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Fuding Shou Mei White Tea Cake 2013
Aged, perfect to be boiled
Aged, perfect to be boiled
Bailin Town, Fuding City, Fujian Province, China
Big leaves evenly compressed into a spherical cake shape,
a slight red color with distinctive white hairs
Pekoe and aged flavour
A full-bodied and pure tea,
smooth and leaves mellow long-lasting sweet aftertaste
Chaitou Shan Tea Garden
Low caffeine (less than 10% of a cup of coffee)
Store in cool, dry place away from sunlight; keep ventilated
The aged the better
This aged White Cake Tea is quite delicious and deserves high reserve value.
Usually, white tea leaves are loose and inconvenient to carry around. For practically, they are sometimes shaped into compressed spherical cakes - but easy storage and transportation are not the only reasons why this is done; the round shape of the cakes allows the tea to mature. As the years pass, the tea tends to grow smoother and sweeter, and takes on a softer finish and mellower taste.
An old Fuding town saying about tea claims that ‘tea is only the beginning: in three years it becomes medicine, and in seven years it becomes a treasure’. Every sip of an aged white tea cake should be savored and valued.
Another benefit to compressing into a cake is how it aids in natural oxidation, for which the shape of the cake is preferred over loose leaves. Only a small surface area of the leaves is directly exposed to the air in a tea cake, so the oxidation reaction is slower and more even, and promotes fermentation on the inside of the cake. The crafting process and shape of the tea give it a more enticing aroma whendry, a more attractive color of liquid, and a more savory taste as well.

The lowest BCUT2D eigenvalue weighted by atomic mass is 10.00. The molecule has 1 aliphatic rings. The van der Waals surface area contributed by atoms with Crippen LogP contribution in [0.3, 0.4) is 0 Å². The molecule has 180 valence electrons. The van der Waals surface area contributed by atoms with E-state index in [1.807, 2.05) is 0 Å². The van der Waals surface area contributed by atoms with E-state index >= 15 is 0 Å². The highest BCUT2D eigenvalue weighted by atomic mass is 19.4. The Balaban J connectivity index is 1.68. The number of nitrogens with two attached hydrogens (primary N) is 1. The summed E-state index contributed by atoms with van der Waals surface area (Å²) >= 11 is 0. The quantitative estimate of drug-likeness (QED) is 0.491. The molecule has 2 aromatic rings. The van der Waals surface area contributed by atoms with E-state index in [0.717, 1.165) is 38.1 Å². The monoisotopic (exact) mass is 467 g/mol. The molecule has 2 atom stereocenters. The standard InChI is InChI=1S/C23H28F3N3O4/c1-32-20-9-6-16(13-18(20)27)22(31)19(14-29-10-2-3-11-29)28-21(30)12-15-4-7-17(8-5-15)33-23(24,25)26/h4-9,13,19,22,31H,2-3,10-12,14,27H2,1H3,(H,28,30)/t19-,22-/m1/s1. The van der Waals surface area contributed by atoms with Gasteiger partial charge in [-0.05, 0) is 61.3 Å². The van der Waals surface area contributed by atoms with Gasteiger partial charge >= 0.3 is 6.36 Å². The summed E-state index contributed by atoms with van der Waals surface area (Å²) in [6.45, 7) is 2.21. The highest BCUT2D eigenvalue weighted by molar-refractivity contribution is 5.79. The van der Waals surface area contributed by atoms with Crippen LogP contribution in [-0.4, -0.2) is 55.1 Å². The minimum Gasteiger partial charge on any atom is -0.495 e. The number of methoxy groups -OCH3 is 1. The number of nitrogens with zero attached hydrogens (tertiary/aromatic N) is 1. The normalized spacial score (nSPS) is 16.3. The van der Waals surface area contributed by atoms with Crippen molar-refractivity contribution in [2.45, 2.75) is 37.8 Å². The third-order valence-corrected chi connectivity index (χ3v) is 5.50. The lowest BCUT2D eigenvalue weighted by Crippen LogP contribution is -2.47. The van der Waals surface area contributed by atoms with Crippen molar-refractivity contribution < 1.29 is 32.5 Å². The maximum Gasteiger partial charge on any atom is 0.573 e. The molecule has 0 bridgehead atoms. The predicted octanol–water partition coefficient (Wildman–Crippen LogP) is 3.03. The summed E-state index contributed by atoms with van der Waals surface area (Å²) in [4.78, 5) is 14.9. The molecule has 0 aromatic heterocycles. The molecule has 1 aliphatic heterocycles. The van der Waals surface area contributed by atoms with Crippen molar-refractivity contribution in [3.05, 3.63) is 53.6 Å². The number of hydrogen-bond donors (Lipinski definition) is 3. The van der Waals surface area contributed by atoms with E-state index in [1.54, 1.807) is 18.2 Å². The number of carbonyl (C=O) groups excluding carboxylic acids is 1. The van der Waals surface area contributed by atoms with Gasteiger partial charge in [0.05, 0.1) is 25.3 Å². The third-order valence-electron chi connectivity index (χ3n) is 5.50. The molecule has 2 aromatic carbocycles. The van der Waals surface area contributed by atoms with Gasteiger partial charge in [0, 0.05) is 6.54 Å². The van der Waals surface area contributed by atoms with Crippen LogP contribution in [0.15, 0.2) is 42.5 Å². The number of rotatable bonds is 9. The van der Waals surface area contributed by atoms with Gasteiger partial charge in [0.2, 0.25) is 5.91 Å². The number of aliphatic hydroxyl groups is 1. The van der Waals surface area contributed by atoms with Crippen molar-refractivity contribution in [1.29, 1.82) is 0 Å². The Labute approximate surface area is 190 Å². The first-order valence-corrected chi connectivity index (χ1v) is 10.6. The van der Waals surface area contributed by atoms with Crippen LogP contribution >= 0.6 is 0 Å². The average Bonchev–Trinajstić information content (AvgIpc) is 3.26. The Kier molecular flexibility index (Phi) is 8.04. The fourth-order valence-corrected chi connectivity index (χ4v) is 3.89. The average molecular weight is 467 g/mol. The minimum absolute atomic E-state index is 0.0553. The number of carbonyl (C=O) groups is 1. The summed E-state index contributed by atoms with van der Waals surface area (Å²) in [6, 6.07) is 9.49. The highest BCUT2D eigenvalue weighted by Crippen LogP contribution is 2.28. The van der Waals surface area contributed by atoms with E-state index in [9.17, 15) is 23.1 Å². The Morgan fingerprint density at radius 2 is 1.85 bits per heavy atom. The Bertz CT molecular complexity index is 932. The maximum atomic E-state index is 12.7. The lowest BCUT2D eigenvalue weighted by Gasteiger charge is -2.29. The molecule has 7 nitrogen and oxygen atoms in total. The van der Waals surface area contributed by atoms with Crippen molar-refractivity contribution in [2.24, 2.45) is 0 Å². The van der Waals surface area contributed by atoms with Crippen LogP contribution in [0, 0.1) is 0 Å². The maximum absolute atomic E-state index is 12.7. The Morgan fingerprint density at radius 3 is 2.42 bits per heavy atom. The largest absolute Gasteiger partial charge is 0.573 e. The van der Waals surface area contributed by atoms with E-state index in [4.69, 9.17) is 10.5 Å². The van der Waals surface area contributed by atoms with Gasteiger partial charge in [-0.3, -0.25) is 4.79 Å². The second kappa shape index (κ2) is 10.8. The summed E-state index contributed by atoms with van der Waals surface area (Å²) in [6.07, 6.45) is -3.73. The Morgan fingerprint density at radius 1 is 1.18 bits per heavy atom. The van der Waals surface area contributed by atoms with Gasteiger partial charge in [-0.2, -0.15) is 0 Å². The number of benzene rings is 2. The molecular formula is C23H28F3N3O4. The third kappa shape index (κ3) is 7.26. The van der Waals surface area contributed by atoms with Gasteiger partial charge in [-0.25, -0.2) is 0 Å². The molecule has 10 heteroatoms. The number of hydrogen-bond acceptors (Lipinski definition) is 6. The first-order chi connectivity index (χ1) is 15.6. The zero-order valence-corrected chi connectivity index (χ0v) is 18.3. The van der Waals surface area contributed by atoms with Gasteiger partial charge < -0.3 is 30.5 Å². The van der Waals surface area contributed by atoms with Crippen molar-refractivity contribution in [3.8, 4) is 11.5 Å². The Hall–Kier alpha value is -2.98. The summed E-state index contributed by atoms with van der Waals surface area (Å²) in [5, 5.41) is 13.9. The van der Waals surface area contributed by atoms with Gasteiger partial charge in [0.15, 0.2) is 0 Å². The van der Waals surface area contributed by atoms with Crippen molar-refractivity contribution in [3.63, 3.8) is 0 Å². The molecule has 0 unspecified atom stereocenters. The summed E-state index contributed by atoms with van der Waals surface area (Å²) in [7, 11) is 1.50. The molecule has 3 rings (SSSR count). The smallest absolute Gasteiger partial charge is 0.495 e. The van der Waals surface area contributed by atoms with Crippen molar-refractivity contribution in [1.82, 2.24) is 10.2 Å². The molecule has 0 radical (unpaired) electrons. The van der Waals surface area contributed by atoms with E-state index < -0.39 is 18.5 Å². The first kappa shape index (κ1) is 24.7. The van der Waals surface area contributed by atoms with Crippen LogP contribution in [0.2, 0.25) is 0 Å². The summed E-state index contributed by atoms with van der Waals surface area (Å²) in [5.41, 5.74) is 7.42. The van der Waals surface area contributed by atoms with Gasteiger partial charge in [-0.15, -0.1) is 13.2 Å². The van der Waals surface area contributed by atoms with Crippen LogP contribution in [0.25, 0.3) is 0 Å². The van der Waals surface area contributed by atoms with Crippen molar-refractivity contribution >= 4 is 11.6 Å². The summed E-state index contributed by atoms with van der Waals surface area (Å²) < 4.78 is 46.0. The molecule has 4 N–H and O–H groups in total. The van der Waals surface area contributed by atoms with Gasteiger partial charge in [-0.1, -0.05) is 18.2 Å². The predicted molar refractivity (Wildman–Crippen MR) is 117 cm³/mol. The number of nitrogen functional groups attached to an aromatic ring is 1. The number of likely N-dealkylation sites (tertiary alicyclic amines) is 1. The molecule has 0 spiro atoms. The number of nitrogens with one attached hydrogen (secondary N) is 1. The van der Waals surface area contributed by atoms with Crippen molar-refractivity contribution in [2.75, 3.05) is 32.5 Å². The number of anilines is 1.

Chinese Gongfu Method
|Teacup: 12oz / 355ml
|Gaiwan: 3.8oz / 110ml
|203℉ / 95℃
|203℉ / 95℃
|Brewing time: 3 - 5 mins
|9 steeps: rinse, 10s, 15s, 20s, 25s, 30s, 35s, 45s, 65s, 85s
|Rinse time is around 5 seconds
Chaitou Shan Tea Garden is located in Fuding, the hometown of white tea. The plantation here is always surrounded by fog, creating the perfect conditions for the tea bushes to accumulate a rich array of microminerals and organic nutrients. The soil is red and yellow in color, signifying that it is rich in organic material. The tea plants growing here are mainly of the Fuding Dabaihao variety.
This Shou Mei cake is produced in Fuding, a famous tea production area located in the northeast of Fujian Province. This area experiences a subtropical monsoon climate, characteristic of coastal areas, with about 1840 total hours of sunshine through the year, and an annual average temperature of 18.5C and rainfall of 1661.6mm.
This Shou Mei white tea cake is made from the leaves of the Fuding Dabaihao plant, also called Dahao for short. It propagates asexually and takes the form of a small tree.
In 1985 it was certified as a national tea plant variety, and can grow up to 2.8m high with a thick trunk. The spring tea from this bush contains 1.8% amino acids and 28.2% tea polyphenols, marking it as a high-quality base for making white tea.
Tea has been grown in Fujian for centuries, as it has always been important for commercial purposes and trade in ancient China. Originally the process of drying the leaves was followed by a meticulous variation of hot-air drying and sun drying, in order to remove excess water from the leaves; these methods eased the preservation process and helped the tea to sell. The leaves of this naturally-dried tea seemed to appear like the Shouxing’s, the longest-living man in mythology, long curved eyebrow (眉毛, meimao). As a result, people named this tea Shou Mei.